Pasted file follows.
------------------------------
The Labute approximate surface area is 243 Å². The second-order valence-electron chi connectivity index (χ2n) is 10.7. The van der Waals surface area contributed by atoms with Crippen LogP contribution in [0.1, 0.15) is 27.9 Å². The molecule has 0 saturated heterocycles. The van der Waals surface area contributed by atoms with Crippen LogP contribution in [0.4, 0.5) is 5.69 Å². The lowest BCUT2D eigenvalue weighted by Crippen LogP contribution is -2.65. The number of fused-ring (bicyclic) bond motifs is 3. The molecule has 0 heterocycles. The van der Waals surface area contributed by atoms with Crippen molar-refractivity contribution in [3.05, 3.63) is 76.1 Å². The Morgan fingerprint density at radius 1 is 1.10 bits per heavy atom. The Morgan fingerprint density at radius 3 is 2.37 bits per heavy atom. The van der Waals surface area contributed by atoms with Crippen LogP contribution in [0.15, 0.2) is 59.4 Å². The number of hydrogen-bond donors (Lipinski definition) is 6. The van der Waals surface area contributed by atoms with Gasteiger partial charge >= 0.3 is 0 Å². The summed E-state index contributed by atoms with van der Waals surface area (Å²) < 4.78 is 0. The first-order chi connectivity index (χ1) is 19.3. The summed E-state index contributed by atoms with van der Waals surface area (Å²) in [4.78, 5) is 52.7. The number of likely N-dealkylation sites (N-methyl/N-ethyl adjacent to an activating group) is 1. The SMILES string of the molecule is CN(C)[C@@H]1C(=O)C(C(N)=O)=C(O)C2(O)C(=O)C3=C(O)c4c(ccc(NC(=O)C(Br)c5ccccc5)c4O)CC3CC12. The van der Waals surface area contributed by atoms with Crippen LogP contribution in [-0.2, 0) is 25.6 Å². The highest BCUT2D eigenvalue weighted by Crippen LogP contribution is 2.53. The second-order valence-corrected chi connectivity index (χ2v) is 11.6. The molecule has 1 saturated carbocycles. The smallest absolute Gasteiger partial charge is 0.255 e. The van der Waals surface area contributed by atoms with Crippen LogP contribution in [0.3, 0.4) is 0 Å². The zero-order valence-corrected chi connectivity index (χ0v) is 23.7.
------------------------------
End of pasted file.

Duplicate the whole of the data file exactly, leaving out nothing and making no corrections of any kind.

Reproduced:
The Labute approximate surface area is 243 Å². The second-order valence-electron chi connectivity index (χ2n) is 10.7. The van der Waals surface area contributed by atoms with Crippen LogP contribution in [0.1, 0.15) is 27.9 Å². The molecule has 0 saturated heterocycles. The van der Waals surface area contributed by atoms with Crippen LogP contribution in [0.4, 0.5) is 5.69 Å². The lowest BCUT2D eigenvalue weighted by Crippen LogP contribution is -2.65. The number of fused-ring (bicyclic) bond motifs is 3. The molecule has 0 heterocycles. The van der Waals surface area contributed by atoms with Crippen molar-refractivity contribution in [3.05, 3.63) is 76.1 Å². The Morgan fingerprint density at radius 1 is 1.10 bits per heavy atom. The Morgan fingerprint density at radius 3 is 2.37 bits per heavy atom. The van der Waals surface area contributed by atoms with Crippen LogP contribution in [0.15, 0.2) is 59.4 Å². The number of hydrogen-bond donors (Lipinski definition) is 6. The van der Waals surface area contributed by atoms with Gasteiger partial charge >= 0.3 is 0 Å². The summed E-state index contributed by atoms with van der Waals surface area (Å²) < 4.78 is 0. The first-order chi connectivity index (χ1) is 19.3. The summed E-state index contributed by atoms with van der Waals surface area (Å²) in [4.78, 5) is 52.7. The number of likely N-dealkylation sites (N-methyl/N-ethyl adjacent to an activating group) is 1. The SMILES string of the molecule is CN(C)[C@@H]1C(=O)C(C(N)=O)=C(O)C2(O)C(=O)C3=C(O)c4c(ccc(NC(=O)C(Br)c5ccccc5)c4O)CC3CC12. The van der Waals surface area contributed by atoms with Crippen LogP contribution in [-0.2, 0) is 25.6 Å². The highest BCUT2D eigenvalue weighted by Crippen LogP contribution is 2.53. The second-order valence-corrected chi connectivity index (χ2v) is 11.6. The molecule has 1 saturated carbocycles. The smallest absolute Gasteiger partial charge is 0.255 e. The van der Waals surface area contributed by atoms with Crippen LogP contribution in [0.3, 0.4) is 0 Å². The zero-order valence-corrected chi connectivity index (χ0v) is 23.7.